Why BBC is guilty of ageism over music as radio presenter quits – GP Taylor

YOU may never have heard of David Allen who up until recently was one of the most popular presenters on BBC Radio Solent.

Does the BBC do enough to cater for older radio listeners?

His show had great audience figures and yet, according to Allen, it was cancelled due to it attracting the wrong type of listeners.

By wrong, Allen meant that the people who listened to the show were too old and that the BBC wanted to attract a younger age group.

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It appears that the search for youth is a growing obsession for our national broadcaster. You only have to listen to how the music output has changed on Radio 2 to know that.

Columnist GP Taylor is a fan of radio presenter Jeremy Vine.

It would appear that many of the old classics don’t get played any more. The desire to attract a younger audience means that the style of programmes and the age of presenters is changing fast.

Yet, the BBC don’t seem to realise that the audience they are after wouldn’t listen to them in a month of Sundays. Most people under 35 consume their music and news in a different way. The BBC is probably the last place they will look for content. The internet is the ‘one stop shop’ for young people’s media needs.

It is strange, then, that the BBC should seek to ruin its schedules by trying to get listeners that are just not there. In doing this, it forsakes the core listenership of the over-40s that support the broadcaster with their daily listening.

During lockdown, it was the BBC that got me through the days. Chirping away in the background of my stay at home life, the schedule was always the same. 6 Music from 5.30 to 7.30 in the mornings with a quick stint of the Today programme, half an hour of Zoe Ball and her shouty breakfast show, then Ken Bruce, Jeremy Vine and Steve Wright. It was back to 6 Music from tea-time, ending the day with Marc Riley and Gideon Coe.

What became obvious was that the listenership across all these channels was older than the BBC would like. One thing was certain, there were a lot of older people listening to the stations and getting in touch.

Why then, does the BBC think it is acceptable to change a tried and tested system by getting rid of older presenters and bringing in people with voices not suitable for radio? Do they not realise that someone is not fit for purpose as a presenter just because they are under 30 and appeared on a TV reality programme?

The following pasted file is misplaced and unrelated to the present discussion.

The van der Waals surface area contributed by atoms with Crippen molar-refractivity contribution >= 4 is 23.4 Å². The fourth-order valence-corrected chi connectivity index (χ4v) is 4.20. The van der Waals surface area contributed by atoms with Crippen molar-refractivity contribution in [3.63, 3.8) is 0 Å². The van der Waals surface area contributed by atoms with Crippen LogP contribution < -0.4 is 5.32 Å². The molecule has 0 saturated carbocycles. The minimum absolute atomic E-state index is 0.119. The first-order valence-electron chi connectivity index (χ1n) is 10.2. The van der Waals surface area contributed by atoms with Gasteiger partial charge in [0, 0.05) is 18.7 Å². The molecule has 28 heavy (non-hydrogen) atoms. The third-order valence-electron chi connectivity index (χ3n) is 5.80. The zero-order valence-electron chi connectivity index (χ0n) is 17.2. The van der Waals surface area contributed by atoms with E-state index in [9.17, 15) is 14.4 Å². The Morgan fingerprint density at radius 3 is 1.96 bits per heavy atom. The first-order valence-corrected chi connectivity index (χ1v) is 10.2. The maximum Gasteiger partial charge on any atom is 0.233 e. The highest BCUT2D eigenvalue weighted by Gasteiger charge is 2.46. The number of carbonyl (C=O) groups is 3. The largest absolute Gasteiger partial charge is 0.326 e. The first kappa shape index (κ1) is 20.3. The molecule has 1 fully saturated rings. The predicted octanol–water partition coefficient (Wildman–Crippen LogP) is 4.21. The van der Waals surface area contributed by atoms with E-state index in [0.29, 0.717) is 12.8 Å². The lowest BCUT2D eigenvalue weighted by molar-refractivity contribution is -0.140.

Ageism is something which isn’t often talked about and is the last taboo. We can discuss LGBTQ and trans issues but have to keep quiet over age. In the media, it would seem that once you get a few grey hairs then you are on the gang plank to retirement.

Even the pop star Madonna isn’t safe. It was back in 2015 when her song Living for Love was not broadcast by Radio 1. Rolling Stone magazine reported that George Ergatoudis, the then head of Radio 1 music, said: “The BBC Trust have asked us to go after a young audience. We’ve got to concentrate on [people aged] 15-30. We have to bring our average age down.”

I find it totally wrong that an artist can be discriminated against because of their age. The UN says the number of people over the age of 65 is growing faster than any other age group. It is expected to double in the next 30 years, while the number of people over 80 is projected to triple. It is therefore incumbent on the BBC to ensure programming and presenters reflect the backgrounds of the listeners and viewers.

Today, I am another year older, but inside still feel like I am 21. I love all kinds of music from across the decades and listening to BBC 6 Music has increased my library and broadened my tastes. I may be over 60 but I am one of those people who inside is still young.

Is it wrong to want to have presenters and music that reflects my age and musical taste? I cannot understand why the BBC should chase after the Holy Grail of young listeners. Surely, it must know that these people ingest their music and news through the internet and commercial stations?

Any business should always look after its customers and the BBC should do the same.

This isn’t just a problem with radio. The television output is mired with the same problems, especially with comedy. The gentle, safe comedies of the past are long gone. We are now faced with a feast of brash, insensitive and puerile sitcoms that have no resonance with middle-aged people living in Yorkshire.

If the BBC wants to keep its core supporters, then it has to realise that life begins at 40 and its viewers and listeners demand programmes, presenters and content that meet their needs and not a meaningless directive from Ofcom to attract younger people.

GP Taylor is a writer and broadcaster. He lives in Whitby.

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